___ and so the suitors tarried.
St. Nicholas gave each maid a purse
    ___ of golden ducats chinking,
And then, for better or for worse,
    ___ they wedded quick as winking.

    Once, as he sailed, a storm arose;
    ___ wild waves the ship surrounded;
The sailors wept and tore their clothes,
    ___ and shrieked “We'll all be drownded!”
St. Nicholas never turned a hair;
    ___ serenely shone his halo;
He simply said a little prayer,
    ___ and all the billows lay low.

    The wicked keeper of an inn
    ___ had three small urchins taken,

    And cut them up in a pickle-bin,
    ___ and salted them for bacon.
St. Nicholas came and picked them out,
    ___ and put their limbs together,—
They lived, they leaped, they gave a shout,
    ___ “St. Nicholas forever!”


And thus it came to pass, you know,
    ___ that maids without a nickel,
And sailor-lads when tempest blow,
    ___ and children in a pickle,
And every man that's fatherly,
    ___and every kindly matron,
In choosing saints would all agree
    ___ to call St. Nicholas patron.

    He comes again at Christmas-time
    ___ and stirs us up to giving;
He rings the merry bells that chime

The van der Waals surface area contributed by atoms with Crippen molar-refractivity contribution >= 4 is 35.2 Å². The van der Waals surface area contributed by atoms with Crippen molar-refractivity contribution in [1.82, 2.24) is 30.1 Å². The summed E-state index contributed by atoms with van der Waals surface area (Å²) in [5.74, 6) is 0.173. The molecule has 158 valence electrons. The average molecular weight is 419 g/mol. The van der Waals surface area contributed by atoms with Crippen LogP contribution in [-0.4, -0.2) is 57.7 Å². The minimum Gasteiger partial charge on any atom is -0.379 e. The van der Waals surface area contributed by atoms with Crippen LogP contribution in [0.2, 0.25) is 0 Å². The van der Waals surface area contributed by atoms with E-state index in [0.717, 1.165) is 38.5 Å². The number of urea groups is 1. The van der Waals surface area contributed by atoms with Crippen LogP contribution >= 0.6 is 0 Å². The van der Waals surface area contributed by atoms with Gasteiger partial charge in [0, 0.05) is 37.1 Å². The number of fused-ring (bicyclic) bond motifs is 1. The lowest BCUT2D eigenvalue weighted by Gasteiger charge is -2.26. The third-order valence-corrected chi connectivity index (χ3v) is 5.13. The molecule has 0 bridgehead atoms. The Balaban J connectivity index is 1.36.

___ good-will to all the living;
He blesses every friendly deed
    ___ and every free donation;
He sows the secret, golden seed
    ___ of love through all creation.


Our fathers drank to Santa Claus,
    ___ the sixth of each December,
And still we keep his feast,
    ___ because his virtues we remember.
Among the saintly ranks he stood,
    ___ with smiling human features,
And said, “Be good! But not too good
    ___ to love your fellow-creatures!”

    ~ Henry van Dyke (1852-1933)

  8. Henry van Dyke was born on November 10, 1852 in Germantown, Pennsylvania, in the United States. He graduated from Princeton University in 1873 and from Princeton Theological Seminary, 1877 and served as a professor of English literature at Princeton between 1899 and 1923.

    Van Dyke chaired the committee that wrote the first Presbyterian printed liturgy, The Book of Common Worship of 1906. In 1908–09 Dr. van Dyke was an American lecturer at the University of Paris. By appointment of President Wilson, a friend and former classmate of van Dyke, he became Minister to the Netherlands and Luxembourg in 1913. He was elected to the American Academy of Arts and Letters and received many other honors. Van Dyke was an "ardent foe of the annexation of the Philippines, [and] told his congregation in 1898, 'If we enter the course of foreign conquest, the day is not far distant when we must spend in annual preparation for wars more than the $180,000,000 that we now spend every year in the education of our children for peace.'"[2]